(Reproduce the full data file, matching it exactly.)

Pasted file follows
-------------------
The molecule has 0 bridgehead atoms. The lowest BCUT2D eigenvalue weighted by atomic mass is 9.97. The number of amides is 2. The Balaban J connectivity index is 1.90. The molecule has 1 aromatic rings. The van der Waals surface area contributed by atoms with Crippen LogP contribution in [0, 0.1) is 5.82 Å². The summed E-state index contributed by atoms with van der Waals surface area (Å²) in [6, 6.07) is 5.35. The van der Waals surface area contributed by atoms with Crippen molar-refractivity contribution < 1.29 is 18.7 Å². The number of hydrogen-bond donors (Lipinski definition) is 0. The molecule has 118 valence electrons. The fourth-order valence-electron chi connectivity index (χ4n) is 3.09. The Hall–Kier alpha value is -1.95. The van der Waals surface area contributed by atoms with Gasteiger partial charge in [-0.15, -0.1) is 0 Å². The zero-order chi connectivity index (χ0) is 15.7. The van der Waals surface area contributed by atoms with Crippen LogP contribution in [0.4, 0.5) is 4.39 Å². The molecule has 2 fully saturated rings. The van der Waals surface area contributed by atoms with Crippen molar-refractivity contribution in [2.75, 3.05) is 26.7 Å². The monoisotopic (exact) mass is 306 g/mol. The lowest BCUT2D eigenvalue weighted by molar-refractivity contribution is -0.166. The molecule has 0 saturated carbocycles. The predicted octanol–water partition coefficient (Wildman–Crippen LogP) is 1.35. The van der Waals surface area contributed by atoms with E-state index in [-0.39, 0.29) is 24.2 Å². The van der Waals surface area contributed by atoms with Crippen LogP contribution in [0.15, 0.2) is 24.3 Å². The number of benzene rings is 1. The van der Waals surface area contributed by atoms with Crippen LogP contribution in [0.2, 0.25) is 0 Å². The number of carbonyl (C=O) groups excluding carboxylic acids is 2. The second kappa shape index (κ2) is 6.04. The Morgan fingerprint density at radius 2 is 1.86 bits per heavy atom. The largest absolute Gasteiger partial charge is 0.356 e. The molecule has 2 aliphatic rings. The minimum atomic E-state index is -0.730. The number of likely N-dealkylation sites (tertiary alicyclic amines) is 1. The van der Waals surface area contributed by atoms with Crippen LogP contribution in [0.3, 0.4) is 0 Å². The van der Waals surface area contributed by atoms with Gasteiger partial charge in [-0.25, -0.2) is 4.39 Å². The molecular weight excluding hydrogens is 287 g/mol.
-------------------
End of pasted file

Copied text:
The molecule has 0 bridgehead atoms. The lowest BCUT2D eigenvalue weighted by atomic mass is 9.97. The number of amides is 2. The Balaban J connectivity index is 1.90. The molecule has 1 aromatic rings. The van der Waals surface area contributed by atoms with Crippen LogP contribution in [0, 0.1) is 5.82 Å². The summed E-state index contributed by atoms with van der Waals surface area (Å²) in [6, 6.07) is 5.35. The van der Waals surface area contributed by atoms with Crippen molar-refractivity contribution < 1.29 is 18.7 Å². The number of hydrogen-bond donors (Lipinski definition) is 0. The molecule has 118 valence electrons. The fourth-order valence-electron chi connectivity index (χ4n) is 3.09. The Hall–Kier alpha value is -1.95. The van der Waals surface area contributed by atoms with Gasteiger partial charge in [-0.15, -0.1) is 0 Å². The zero-order chi connectivity index (χ0) is 15.7. The van der Waals surface area contributed by atoms with Crippen LogP contribution in [0.4, 0.5) is 4.39 Å². The molecule has 2 fully saturated rings. The van der Waals surface area contributed by atoms with Crippen molar-refractivity contribution in [2.75, 3.05) is 26.7 Å². The monoisotopic (exact) mass is 306 g/mol. The lowest BCUT2D eigenvalue weighted by molar-refractivity contribution is -0.166. The molecule has 0 saturated carbocycles. The predicted octanol–water partition coefficient (Wildman–Crippen LogP) is 1.35. The van der Waals surface area contributed by atoms with E-state index in [-0.39, 0.29) is 24.2 Å². The van der Waals surface area contributed by atoms with Crippen LogP contribution in [0.15, 0.2) is 24.3 Å². The number of benzene rings is 1. The van der Waals surface area contributed by atoms with Crippen LogP contribution in [0.2, 0.25) is 0 Å². The number of carbonyl (C=O) groups excluding carboxylic acids is 2. The second kappa shape index (κ2) is 6.04. The Morgan fingerprint density at radius 2 is 1.86 bits per heavy atom. The largest absolute Gasteiger partial charge is 0.356 e. The molecule has 2 aliphatic rings. The minimum atomic E-state index is -0.730. The number of likely N-dealkylation sites (tertiary alicyclic amines) is 1. The van der Waals surface area contributed by atoms with Crippen LogP contribution in [0.3, 0.4) is 0 Å². The van der Waals surface area contributed by atoms with Gasteiger partial charge in [-0.25, -0.2) is 4.39 Å². The molecular weight excluding hydrogens is 287 g/mol.